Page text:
TOA/V: Paul Quinn & the Independent Group – Will I Ever Be Inside You?

Tip o’ the hat to Mr B for turning me on to this group; you know when you’ve hit the right songs at the right time because you have to listen to them over and over. It’s been a week and I am still listening to this disc (well, is it a disk if only virtual?) a lot. I suppose in the wake of all the fun I had in Poland and having nothing but tons of work ahead of me — and missing a special little girl’s birthday this week — a mood of melancholy might be expected. And it’s the perfect frame of mind for this lush set of songs by Paul Quinn and the Independent Group.

The title song is shot through with such longing. From the first elegiac strings and soft backing vocals the melody swirls around to serve up Quinn’s velvety tones like a bittersweet dessert. He’s one of those singers who perfectly evokes heartbreak in his aching delivery. The complex weave of aural textures rewards close listening, but its really the vocals that enchant — no less because Scottish opera singer Jane-Marie O’Brien adds her amazing voice to the song, soaring over the lyrics like a promise of hope.

The rest of the songs match that beauty. “You Have Been Seen” has lyrics that continue “in a country where you should not have been” — it seems like a great theme song for Chastity Flame. The rueful lyrics of “Lover, That’s You All Over” offer a kind of resignation the jangly guitars belie — a kind of acceptance that’s the way things will remain, dwindling down to the piano notes at the end. “Mooreefoc” has a loopy sense of fun that entirely suits its meaning.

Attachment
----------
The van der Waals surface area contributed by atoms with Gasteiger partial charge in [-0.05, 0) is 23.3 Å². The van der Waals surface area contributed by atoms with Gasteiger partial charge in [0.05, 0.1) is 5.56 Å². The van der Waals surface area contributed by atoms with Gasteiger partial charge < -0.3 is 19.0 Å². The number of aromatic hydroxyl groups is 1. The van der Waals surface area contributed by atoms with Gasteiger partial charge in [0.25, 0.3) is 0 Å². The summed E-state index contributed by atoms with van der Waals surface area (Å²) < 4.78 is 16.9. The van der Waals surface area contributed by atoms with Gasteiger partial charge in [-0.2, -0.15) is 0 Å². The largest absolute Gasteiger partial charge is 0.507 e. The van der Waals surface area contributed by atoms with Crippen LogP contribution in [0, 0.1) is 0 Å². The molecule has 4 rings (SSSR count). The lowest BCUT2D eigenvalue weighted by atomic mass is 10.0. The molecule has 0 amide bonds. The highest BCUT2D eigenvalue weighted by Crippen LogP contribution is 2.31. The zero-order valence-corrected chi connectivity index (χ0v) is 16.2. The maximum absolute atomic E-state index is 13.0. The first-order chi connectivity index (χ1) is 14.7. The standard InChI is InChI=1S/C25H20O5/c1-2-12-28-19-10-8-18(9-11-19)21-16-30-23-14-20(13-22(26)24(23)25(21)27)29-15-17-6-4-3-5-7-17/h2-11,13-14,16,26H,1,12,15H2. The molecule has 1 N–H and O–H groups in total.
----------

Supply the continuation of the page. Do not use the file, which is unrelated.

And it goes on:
The whimsical interlude doesn’t really prepare you for the painful simmering heartbreak of “A Passing Thought” about a heart that’s heard “too many lies” because after all “one more tear won’t make no difference to the rain”. Quinn’s voice swings between a growl and a soaring glide with such ease and the arrangements follow his lead, guitars crunching in to join the synth swell and then dropping back out to let the piano hit notes like rain drops. “Misty Blue” is just gorgeous. I’m running out of superlatives. I just love this.  If you never listened to a word of the lyrics you’d still be enchanted; yet there’s perfectly little sad stories like “you want to see her” repeated then the knife twists with “but you haven’t even got the right/ to ask her where she was last night”.

“Stupid Thing” is so good: “This is the saddest thing I’ve ever heard” indeed. It captures perfectly that sense of self-loathing from words that can’t be taken back, like John Hiatt’s “Tip of My Tongue” does.

You may have to be in the mood for it. If you’re not a fan of the New Romantic vein of songs or passionate torch singers you may find it overwrought at times. I defy you to listen to “At the End of the Night” and remain unmoved.

Delighted to find they’re local to Dundee and played there this summer, so I hope to be able to catch them live. Here’s a fan site devoted to Quinn. Here’s him and Edwyn Collins doing the Velvet’s “Pale Blue Eyes” which I love so much.

Click the picture to buy yourself a copy; drop by Todd’s to get a bunch of recommendations of overlooked audio and video.